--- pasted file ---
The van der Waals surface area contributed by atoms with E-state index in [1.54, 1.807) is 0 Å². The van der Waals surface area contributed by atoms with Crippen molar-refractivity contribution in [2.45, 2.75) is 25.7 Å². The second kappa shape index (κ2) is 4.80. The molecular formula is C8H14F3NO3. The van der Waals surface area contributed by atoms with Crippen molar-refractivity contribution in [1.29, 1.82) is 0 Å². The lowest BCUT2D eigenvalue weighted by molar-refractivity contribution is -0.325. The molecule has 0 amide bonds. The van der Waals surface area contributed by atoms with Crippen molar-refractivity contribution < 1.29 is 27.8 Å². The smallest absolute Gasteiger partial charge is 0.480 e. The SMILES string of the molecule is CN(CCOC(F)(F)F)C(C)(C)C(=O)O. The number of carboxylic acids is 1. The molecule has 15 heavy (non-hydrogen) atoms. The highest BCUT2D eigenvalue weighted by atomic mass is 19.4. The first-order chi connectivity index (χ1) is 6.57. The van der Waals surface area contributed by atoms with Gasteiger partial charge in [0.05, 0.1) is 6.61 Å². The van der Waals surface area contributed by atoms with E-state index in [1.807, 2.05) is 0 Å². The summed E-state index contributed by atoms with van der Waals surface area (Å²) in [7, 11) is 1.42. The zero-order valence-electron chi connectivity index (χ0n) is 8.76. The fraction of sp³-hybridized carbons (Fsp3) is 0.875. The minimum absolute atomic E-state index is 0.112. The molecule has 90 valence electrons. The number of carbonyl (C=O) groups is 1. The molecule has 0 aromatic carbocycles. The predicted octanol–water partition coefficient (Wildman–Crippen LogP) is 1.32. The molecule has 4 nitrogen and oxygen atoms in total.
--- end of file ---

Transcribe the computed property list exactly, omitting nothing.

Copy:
The van der Waals surface area contributed by atoms with E-state index in [1.54, 1.807) is 0 Å². The van der Waals surface area contributed by atoms with Crippen molar-refractivity contribution in [2.45, 2.75) is 25.7 Å². The second kappa shape index (κ2) is 4.80. The molecular formula is C8H14F3NO3. The van der Waals surface area contributed by atoms with Crippen molar-refractivity contribution in [1.29, 1.82) is 0 Å². The lowest BCUT2D eigenvalue weighted by molar-refractivity contribution is -0.325. The molecule has 0 amide bonds. The van der Waals surface area contributed by atoms with Crippen molar-refractivity contribution < 1.29 is 27.8 Å². The smallest absolute Gasteiger partial charge is 0.480 e. The SMILES string of the molecule is CN(CCOC(F)(F)F)C(C)(C)C(=O)O. The number of carboxylic acids is 1. The molecule has 15 heavy (non-hydrogen) atoms. The highest BCUT2D eigenvalue weighted by atomic mass is 19.4. The first-order chi connectivity index (χ1) is 6.57. The van der Waals surface area contributed by atoms with Gasteiger partial charge in [0.05, 0.1) is 6.61 Å². The van der Waals surface area contributed by atoms with E-state index in [1.807, 2.05) is 0 Å². The summed E-state index contributed by atoms with van der Waals surface area (Å²) in [7, 11) is 1.42. The zero-order valence-electron chi connectivity index (χ0n) is 8.76. The fraction of sp³-hybridized carbons (Fsp3) is 0.875. The minimum absolute atomic E-state index is 0.112. The molecule has 90 valence electrons. The number of carbonyl (C=O) groups is 1. The molecule has 0 aromatic carbocycles. The predicted octanol–water partition coefficient (Wildman–Crippen LogP) is 1.32. The molecule has 4 nitrogen and oxygen atoms in total.